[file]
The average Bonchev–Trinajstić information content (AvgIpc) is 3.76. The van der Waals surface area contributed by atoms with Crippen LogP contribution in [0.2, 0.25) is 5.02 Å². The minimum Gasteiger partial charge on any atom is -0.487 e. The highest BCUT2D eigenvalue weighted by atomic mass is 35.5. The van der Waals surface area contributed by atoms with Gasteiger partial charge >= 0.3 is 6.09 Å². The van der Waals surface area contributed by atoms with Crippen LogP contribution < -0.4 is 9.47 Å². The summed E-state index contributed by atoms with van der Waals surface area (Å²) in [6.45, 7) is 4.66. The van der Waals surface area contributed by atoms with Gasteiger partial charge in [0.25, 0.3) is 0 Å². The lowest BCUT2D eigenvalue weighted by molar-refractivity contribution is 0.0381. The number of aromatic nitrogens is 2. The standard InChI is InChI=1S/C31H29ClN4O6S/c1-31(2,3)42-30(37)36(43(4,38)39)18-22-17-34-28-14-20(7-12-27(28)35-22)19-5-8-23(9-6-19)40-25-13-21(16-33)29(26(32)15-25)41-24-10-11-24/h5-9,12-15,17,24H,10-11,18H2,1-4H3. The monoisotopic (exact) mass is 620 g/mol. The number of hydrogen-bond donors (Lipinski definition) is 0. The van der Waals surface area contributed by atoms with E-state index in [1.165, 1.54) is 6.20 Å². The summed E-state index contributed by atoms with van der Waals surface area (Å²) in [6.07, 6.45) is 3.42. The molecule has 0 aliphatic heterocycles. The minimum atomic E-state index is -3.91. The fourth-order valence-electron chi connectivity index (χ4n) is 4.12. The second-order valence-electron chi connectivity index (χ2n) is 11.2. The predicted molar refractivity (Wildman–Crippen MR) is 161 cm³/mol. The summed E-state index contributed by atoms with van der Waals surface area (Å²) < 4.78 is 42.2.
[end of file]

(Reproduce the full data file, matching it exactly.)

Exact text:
The average Bonchev–Trinajstić information content (AvgIpc) is 3.76. The van der Waals surface area contributed by atoms with Crippen LogP contribution in [0.2, 0.25) is 5.02 Å². The minimum Gasteiger partial charge on any atom is -0.487 e. The highest BCUT2D eigenvalue weighted by atomic mass is 35.5. The van der Waals surface area contributed by atoms with Gasteiger partial charge >= 0.3 is 6.09 Å². The van der Waals surface area contributed by atoms with Crippen LogP contribution < -0.4 is 9.47 Å². The summed E-state index contributed by atoms with van der Waals surface area (Å²) in [6.45, 7) is 4.66. The van der Waals surface area contributed by atoms with Gasteiger partial charge in [0.25, 0.3) is 0 Å². The lowest BCUT2D eigenvalue weighted by molar-refractivity contribution is 0.0381. The number of aromatic nitrogens is 2. The standard InChI is InChI=1S/C31H29ClN4O6S/c1-31(2,3)42-30(37)36(43(4,38)39)18-22-17-34-28-14-20(7-12-27(28)35-22)19-5-8-23(9-6-19)40-25-13-21(16-33)29(26(32)15-25)41-24-10-11-24/h5-9,12-15,17,24H,10-11,18H2,1-4H3. The monoisotopic (exact) mass is 620 g/mol. The number of hydrogen-bond donors (Lipinski definition) is 0. The van der Waals surface area contributed by atoms with E-state index in [1.165, 1.54) is 6.20 Å². The summed E-state index contributed by atoms with van der Waals surface area (Å²) in [6.07, 6.45) is 3.42. The molecule has 0 aliphatic heterocycles. The minimum atomic E-state index is -3.91. The fourth-order valence-electron chi connectivity index (χ4n) is 4.12. The second-order valence-electron chi connectivity index (χ2n) is 11.2. The predicted molar refractivity (Wildman–Crippen MR) is 161 cm³/mol. The summed E-state index contributed by atoms with van der Waals surface area (Å²) < 4.78 is 42.2.